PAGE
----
I called this last night in one of your posts. You could see from the radar map at the time that the storm was shifting North. I knew then we'd see at least 6 inches. And it's still snowing. We may get another inch before all is said and done.

Snowblower John of white hall thinks this is a bit more than a light dusting...

I would love to here the comments from Mr. Zubrick. As one of Mr. Foot's forecasters I wasn't extremely surprised by the event (although it was more than we thought).

But what did surprise me was the lateness of winter weather advisories and winter storm warnings. The lack of those warnings I think did cause a lot of chaos on the roads as drivers did not have a clue, and the roads weren't treated nearly as much as they should have been.

Okay so the forecasters didn't see it and they were late, it happens. But then what got me really frustrated was when winter storm warning criteria was being met, but there were no winter storm warnings. The criteria for a winter storm warnings is 5+ in our area. When you see reports of 4' or 4.7' in Frederick (at 3pm) a winter storm warning needs to go into effect for Frederick County. This was the case for Frederick and Carroll County.

I don't think its ever too late put out advisories like this because when people see something like "warning" it really turns them off to traveling. No one in my house went anywhere because I told them what was going to happen, however one of my mom's friends had no clue and was on her way home and got stuck in heavy snow. Call it ignorance on her part, but normally people like her heed weather advisories and stay at home.

I posted this comment on here because I know there is some chance that I could get some feedback from Mr. Zubrick and that would be awesome. I realize I am being nit-picky because the NWS (especially Sterling) does a superb job the majority of the time. I just felt in this case the situation was ridiculous.

Love everything you do Frank and that guy giving you flack is outrageous. Don't read if you have a problem with it!

Here's the last word from Mr. Foot and his crew:

"As posted on the site for Central/Southern and Eastern MD:

"MARYLAND SNOWFALL PROJECTIONS - Western Shore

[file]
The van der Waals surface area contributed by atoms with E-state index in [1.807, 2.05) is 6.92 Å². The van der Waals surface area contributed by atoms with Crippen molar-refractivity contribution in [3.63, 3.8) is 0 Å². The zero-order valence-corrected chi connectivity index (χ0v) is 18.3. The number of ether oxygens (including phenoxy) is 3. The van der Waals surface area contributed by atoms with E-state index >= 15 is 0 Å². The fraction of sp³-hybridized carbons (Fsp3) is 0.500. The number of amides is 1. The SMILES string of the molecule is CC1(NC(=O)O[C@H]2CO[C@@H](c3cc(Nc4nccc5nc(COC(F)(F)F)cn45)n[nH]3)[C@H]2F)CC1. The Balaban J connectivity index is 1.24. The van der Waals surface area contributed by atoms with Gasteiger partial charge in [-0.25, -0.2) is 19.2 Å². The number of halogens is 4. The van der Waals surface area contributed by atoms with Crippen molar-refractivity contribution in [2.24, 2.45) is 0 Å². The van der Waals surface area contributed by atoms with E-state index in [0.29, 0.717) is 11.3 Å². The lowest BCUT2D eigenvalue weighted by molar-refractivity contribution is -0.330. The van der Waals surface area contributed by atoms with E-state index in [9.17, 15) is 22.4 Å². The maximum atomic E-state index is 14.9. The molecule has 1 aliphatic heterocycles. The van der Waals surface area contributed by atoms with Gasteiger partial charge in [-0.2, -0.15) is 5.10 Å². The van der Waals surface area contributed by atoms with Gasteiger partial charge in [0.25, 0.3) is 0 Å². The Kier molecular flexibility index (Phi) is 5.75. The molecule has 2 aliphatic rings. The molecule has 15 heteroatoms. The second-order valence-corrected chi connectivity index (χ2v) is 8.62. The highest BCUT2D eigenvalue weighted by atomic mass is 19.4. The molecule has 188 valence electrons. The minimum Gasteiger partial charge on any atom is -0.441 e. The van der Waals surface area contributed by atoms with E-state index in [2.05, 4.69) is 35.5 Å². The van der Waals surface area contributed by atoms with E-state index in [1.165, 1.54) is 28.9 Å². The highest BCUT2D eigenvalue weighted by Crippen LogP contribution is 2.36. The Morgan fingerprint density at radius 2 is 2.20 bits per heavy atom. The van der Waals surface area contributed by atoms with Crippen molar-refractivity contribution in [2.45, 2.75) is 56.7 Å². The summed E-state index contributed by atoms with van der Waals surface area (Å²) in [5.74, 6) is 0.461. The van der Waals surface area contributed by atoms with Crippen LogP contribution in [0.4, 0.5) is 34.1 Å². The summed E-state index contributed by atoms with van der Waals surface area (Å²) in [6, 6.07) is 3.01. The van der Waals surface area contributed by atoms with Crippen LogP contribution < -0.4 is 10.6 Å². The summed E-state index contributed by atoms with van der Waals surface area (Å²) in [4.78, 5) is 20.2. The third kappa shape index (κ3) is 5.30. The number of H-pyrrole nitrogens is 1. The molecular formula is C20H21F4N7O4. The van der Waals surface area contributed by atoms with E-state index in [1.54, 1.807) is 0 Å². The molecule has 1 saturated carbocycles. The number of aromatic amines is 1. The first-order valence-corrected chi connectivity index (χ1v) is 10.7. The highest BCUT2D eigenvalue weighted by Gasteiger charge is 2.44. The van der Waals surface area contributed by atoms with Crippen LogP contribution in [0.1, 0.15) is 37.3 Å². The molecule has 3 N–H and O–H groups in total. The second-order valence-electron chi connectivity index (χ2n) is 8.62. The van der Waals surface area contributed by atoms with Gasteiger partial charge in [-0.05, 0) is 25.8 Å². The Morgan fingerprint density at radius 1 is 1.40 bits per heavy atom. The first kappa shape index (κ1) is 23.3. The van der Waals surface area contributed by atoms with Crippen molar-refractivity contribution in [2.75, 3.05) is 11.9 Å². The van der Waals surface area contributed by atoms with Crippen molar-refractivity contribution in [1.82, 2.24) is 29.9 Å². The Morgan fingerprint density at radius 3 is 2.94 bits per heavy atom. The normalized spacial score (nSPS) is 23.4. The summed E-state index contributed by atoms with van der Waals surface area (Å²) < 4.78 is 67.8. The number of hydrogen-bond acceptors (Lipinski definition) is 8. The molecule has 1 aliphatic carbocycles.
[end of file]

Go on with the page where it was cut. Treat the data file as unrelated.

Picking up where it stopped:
Frederick 7.3 | Westminster 7.5 | Reisterstown 7 | Towson 8.5
Elkton 7.5 | Belair 6.3 | Dundalk 7.0 | Annapolis 8.0 | Rockville 6.8
Olney 6.0 | La Plata 10.5 | St. Mary's 12

"MARYLAND SNOWFALL PROJECTIONS - Eastern Shore
Cambridge 8.0 | Easton 7.5 | Centreville 8.0
Salisbury 12 | Ocean City 11.5 | Crisfield 13

"Our forecast team, forecast team wishes to point out that this situation is due in large part to departure of the 500mb upper level polar vortex which in turn created somewhat of a vaccuum for the energy digging through the southwest to force Gulf moisture much farther north than many forecasters anticipated. Once the vortex eased toward the Canadian maritimes, the Great Lakes high settled into southern Ontario as shown on current surface maps. That created the ideal setup for what you are seeing now: a classic coastal snowstorm with I-95 and east being the battleground. It is a textbook example of the old rule: "Predict the high and you predict the storm."

"The high school forecast team comprised of students from Carroll County, Baltimore County and Anne Arundel and County on Friday night, January 29, 2010 used a little-known forecasting technique called "shortwave tracking." Based on analysis by an 11th grader and a 10th grader in Baltimore County, the start time for the Washington metropolitan area was 9:00 AM Saturday. The Baltimore metro area onset was projected to occur no later than 11:00 AM. National Weather Service forecasts were calling for snow to begin by 1:00 PM. At 9:01 AM, several observers in Anne Arundel County reported snow, followed by Dundalk, MD at 9:56 AM. In a moment of irony, the actual student forecaster whom made the projections also reported snow starting at his home in Reisterstown, MD at 10:57 AM - only 3 minutes off from his original forecast made 12 hours earlier.

"Using this same tracking technique at approximately 3:00 PM Saturday, the 11th grade student from Baltimore County projected the snowfall should come to an end in the metropolitian area between 7:00 and 7:30 PM. Once that occurs, Mr. Foot's Forecast team believes the area will have received the general six to twelve inches they originally predicted for the storm six days prior, as reported in the Baltimore Sun on Monday January 26.

"Mr. Foot
Science Teacher ~ The Crossroads Center
Baltimore County Public Schools"